- “The survey is not even halfway done, yet it has already revealed a disturbing trend: immigrants are forcing old-timers out of their homes.” (Stewart 2001)
- “U.S. Can’t Handle Today’s Tide of Immigrants” (Yeh 1995)
- “Congress Threatens Wild Immigrants” (Weiner 1996)
The above snippets are carefully selected and devoid of context. As we all know, the devil can quote scripture for his own ends. I am as guilty as anybody when it comes to searching for catchy hooks and headlines to attract an audience… but we have got to be careful!
Critics can and do gleefully seize upon quotes such as these and use them as sticks to bash those who are working to mimimise the impacts of biological invasions. Banu Subramaniam (2001) argues that “the battle against exotic and alien plants is a symptom of a campaign that misplaces and displaces anxieties about economic, social, political, and cultural changes onto outsiders and foreigners.” - A serious accusation indeed, which is particularly ironic as so many of those working in the on biological invasions hold politically liberal views.
Unfortunately there have been well-documented links between the love of indigenous landscapes and extreme right wing views that we cannot bury under the carpet. Daniel Simberloff (2003) outlines this sorry history in detail, but this does not, mean that those who care about indigenous landscapes should be assumed to be racist! As Simberloff states the Nazis opposed introduced species, and that they related this agenda to their campaign to rid Germany (and perhaps the rest of the world) of people they considered foreign and inferior, need not mean that everyone who opposes introduced species does so for xenophobic, racist motives. However, muck has a nasty habit of sticking and any association with racism can only weaken the cause of those who seek to manage species introductions.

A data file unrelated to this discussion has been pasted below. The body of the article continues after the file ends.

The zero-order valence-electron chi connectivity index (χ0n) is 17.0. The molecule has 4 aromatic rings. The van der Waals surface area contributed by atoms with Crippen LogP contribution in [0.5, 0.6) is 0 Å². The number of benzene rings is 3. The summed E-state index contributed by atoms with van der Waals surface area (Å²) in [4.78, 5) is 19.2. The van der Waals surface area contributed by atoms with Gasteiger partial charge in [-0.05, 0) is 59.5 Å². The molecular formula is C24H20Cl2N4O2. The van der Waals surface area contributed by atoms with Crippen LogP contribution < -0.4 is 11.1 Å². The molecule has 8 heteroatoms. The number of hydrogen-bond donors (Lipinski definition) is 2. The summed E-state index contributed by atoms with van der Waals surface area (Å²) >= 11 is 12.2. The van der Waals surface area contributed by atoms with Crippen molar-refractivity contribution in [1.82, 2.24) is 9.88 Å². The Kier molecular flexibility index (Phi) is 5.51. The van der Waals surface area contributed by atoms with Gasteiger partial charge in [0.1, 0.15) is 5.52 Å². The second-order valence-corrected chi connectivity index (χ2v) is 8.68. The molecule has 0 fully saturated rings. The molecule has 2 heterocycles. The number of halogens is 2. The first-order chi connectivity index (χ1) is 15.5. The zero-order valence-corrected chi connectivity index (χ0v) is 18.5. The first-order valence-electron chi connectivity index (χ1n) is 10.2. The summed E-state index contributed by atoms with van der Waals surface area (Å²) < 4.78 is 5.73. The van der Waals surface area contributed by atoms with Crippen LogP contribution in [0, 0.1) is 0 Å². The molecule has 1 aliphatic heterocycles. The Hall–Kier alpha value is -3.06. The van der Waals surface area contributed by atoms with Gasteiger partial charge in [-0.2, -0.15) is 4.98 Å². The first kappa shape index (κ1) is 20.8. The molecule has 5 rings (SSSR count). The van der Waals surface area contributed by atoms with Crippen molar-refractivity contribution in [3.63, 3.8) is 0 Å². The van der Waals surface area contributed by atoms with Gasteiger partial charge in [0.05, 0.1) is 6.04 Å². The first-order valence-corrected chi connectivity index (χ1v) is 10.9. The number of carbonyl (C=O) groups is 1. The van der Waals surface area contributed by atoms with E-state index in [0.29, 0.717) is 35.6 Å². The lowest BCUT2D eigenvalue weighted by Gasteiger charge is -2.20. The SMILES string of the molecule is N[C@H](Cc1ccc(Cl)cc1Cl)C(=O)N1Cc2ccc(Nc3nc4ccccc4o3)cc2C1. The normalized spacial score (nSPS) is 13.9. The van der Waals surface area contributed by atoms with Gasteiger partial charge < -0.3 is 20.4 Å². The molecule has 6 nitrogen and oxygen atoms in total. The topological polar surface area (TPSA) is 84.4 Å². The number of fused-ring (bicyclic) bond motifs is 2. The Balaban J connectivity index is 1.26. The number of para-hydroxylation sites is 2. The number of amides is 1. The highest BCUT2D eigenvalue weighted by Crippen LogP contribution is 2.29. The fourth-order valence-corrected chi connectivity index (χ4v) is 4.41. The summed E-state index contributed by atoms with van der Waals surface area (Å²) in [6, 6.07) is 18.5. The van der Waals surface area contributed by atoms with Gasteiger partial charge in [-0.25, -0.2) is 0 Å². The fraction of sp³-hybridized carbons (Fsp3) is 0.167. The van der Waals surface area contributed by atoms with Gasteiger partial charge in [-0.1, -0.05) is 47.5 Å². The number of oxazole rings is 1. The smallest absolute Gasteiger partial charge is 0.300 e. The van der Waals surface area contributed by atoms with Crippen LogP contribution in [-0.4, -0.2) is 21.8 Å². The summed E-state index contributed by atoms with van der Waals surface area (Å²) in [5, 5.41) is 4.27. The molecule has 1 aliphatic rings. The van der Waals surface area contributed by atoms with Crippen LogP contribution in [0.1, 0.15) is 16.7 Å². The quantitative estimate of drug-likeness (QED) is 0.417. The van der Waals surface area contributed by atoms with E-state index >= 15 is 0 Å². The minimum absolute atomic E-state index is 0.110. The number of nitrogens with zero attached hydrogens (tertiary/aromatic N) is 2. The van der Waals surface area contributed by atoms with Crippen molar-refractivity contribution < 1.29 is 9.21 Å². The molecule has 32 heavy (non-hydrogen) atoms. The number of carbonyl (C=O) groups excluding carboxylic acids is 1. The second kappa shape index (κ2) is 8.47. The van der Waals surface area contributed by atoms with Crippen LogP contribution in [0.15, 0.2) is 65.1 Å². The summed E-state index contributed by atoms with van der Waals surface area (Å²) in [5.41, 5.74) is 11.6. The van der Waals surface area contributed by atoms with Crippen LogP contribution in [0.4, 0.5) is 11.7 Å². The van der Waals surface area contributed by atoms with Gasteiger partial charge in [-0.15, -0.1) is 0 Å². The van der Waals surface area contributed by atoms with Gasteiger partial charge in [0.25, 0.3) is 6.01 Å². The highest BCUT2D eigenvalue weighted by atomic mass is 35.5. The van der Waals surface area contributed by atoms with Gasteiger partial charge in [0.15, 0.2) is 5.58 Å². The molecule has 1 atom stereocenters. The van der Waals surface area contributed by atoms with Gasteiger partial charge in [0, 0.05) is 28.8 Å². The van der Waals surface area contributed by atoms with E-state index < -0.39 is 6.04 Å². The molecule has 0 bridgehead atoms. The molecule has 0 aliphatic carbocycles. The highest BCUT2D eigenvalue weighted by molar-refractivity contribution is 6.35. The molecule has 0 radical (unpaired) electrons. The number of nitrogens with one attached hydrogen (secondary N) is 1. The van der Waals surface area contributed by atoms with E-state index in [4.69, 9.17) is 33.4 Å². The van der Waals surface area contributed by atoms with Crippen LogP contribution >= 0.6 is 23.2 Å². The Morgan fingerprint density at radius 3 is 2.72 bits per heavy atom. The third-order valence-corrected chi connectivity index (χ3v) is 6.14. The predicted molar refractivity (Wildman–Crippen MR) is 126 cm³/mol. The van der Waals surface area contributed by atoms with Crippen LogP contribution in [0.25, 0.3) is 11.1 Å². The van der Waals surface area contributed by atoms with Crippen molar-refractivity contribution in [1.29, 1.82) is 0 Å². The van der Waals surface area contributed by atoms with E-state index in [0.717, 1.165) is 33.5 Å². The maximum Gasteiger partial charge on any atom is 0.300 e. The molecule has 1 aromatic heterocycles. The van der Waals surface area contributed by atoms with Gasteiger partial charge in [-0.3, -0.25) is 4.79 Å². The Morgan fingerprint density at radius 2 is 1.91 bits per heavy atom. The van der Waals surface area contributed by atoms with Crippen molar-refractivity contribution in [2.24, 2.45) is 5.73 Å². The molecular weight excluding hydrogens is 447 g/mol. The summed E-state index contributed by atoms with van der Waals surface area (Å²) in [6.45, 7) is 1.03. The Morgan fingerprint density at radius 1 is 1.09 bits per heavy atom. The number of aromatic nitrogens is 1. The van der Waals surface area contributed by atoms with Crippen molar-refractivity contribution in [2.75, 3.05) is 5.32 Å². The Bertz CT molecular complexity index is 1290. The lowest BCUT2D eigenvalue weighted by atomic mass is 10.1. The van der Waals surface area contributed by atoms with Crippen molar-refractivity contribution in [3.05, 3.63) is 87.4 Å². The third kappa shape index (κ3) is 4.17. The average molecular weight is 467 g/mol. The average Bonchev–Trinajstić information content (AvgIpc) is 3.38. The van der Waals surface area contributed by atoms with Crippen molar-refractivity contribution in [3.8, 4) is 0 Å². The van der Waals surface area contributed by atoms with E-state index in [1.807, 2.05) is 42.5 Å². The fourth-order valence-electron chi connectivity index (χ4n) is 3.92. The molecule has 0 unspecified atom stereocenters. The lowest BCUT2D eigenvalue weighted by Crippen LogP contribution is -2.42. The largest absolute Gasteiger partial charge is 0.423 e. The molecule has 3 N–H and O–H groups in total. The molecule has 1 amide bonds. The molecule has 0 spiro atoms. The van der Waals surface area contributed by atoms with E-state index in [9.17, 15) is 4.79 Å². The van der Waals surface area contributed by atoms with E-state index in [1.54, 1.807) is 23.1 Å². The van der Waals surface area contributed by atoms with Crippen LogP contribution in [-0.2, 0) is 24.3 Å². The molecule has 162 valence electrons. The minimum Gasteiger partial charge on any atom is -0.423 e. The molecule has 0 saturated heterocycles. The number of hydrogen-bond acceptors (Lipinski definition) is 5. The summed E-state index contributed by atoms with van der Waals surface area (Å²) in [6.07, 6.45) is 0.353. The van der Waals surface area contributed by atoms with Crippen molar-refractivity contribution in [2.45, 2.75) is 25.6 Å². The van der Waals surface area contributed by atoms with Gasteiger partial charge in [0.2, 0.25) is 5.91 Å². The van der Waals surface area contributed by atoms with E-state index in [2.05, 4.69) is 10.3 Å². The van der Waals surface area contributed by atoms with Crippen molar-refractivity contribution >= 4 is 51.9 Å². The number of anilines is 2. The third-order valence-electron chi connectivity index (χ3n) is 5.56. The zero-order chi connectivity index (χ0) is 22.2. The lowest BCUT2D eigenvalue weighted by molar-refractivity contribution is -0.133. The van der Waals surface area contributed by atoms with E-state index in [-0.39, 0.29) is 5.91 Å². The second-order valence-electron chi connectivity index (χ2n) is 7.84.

Some folks who would like to equate concern about biological invasions with xenophobia have correctly pointed out that introduced species per se are not ‘baddies’. The world’s agriculture is based on a handful of plants such as rice (native to Asia and certain parts of Africa), wheat (native to the Middle East), maize (native to the Americas) and soya (native to East Asia), all of which have been introduced beyond their native range; with massive benefits. And most introduced species do not become invasive. The ‘tens rule’ for non-native plants states that of ten per cent of introduced non-native plant species establish in the wild, and of these, ten per cent become invasive (Williamson 1993, and Williamson & Fitter 1996). This rule is far from cast-iron but the message is clear – the large majority of introduced species will not cause serious damage in their new homes.
Unfortunately, it is very difficult to predict which species will become invasive in what situation. And the stakes are very high as it is much more difficult to control a species once it has established than to keep it out in the first place. Although invasion risks are usually low, the potential impacts are high. Hence invasion biologists tend to advocate a precautionary approach to new species introductions - If in doubt keep it out! I guess this can sound pretty xenophobic if you don’t know the full story!